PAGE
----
Friday, March 20, 2009

More cases

I am in danger of turning this blog into a case study, but I can't help myself. Blizzard vs Bnetd. After reading the ruling, it is clear that why the judge ruled against bnetd:
Unlike in Lexmark Int'l, Inc., mode codes
were not accessible by simply purchasing a Blizzard game or logging onto

Appellants's circumvention in this case constitutes infringement. As detailed
earlier, Blizzard's secret handshake between Blizzard games and effectively
controlled access to mode within its games. The purpose of the
project was to provide matchmaking services for users of Blizzard games who wanted
to play in a multi-player environment without using The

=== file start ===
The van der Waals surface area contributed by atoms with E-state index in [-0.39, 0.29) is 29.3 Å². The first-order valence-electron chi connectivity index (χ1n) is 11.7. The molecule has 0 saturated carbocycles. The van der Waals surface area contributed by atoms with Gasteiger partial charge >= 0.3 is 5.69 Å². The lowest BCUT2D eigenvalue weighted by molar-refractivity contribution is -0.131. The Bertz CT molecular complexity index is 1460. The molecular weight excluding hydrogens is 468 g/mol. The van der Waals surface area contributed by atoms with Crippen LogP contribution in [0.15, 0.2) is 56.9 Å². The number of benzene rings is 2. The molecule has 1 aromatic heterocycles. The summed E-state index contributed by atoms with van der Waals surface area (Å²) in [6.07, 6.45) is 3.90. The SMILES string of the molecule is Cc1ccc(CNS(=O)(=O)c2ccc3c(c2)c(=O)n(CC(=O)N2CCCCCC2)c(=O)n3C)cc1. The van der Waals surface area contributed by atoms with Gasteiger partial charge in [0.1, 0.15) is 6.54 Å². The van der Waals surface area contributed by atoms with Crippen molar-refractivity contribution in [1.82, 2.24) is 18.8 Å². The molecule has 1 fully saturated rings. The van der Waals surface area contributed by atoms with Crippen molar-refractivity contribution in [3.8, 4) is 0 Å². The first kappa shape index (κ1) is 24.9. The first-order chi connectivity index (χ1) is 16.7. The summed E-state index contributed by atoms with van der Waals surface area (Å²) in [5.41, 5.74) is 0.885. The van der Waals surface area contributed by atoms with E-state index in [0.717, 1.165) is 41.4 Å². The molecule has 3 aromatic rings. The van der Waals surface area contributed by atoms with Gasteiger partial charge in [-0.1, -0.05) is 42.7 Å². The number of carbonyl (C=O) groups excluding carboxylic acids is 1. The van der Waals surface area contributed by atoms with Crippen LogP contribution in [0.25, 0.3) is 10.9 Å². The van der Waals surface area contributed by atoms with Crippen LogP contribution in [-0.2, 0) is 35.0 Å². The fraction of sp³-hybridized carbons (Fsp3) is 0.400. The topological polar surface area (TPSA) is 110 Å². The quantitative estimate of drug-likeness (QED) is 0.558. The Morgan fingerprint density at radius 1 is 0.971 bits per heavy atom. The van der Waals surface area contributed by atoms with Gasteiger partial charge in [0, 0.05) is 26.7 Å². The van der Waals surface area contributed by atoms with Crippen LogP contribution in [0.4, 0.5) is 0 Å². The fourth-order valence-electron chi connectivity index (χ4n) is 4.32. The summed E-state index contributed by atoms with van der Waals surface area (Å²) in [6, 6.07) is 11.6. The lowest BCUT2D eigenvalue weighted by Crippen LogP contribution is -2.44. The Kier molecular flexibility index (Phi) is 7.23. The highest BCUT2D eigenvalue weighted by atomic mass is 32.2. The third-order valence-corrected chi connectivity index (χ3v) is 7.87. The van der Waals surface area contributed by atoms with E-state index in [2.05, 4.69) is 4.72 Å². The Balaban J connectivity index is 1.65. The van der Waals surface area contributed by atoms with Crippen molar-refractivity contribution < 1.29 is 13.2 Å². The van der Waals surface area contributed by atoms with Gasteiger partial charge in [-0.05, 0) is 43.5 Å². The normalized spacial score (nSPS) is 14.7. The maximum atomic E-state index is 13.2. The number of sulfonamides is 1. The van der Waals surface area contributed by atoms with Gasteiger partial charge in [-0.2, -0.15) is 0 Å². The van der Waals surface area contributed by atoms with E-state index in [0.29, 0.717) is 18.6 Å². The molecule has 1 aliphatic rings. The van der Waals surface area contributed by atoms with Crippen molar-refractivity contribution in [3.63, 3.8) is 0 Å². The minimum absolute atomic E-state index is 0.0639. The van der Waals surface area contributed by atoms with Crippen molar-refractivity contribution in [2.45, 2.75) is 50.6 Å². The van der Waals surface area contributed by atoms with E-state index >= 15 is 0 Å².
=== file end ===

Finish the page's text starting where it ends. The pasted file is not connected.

emulator enabled users of Blizzard games to access mode features without
a valid or unique CD key to enter The emulator did not
determine whether the CD key was valid or currently in use by another player. As a
result, unauthorized copies of the Blizzard games were freely played on

This is rather exciting, because the previous case of Lexmark Int'l v. Static Control Components now also make sense. I was so confused about that one it is almost like sky is falling, but now it does make sense. The case of law is almost like programming, it can seem strange but when dig down it does make sense. Only if law suits can be slower like programming (you can think and think in programming, but for lawsuits, you must act fast), I would rather practice law.

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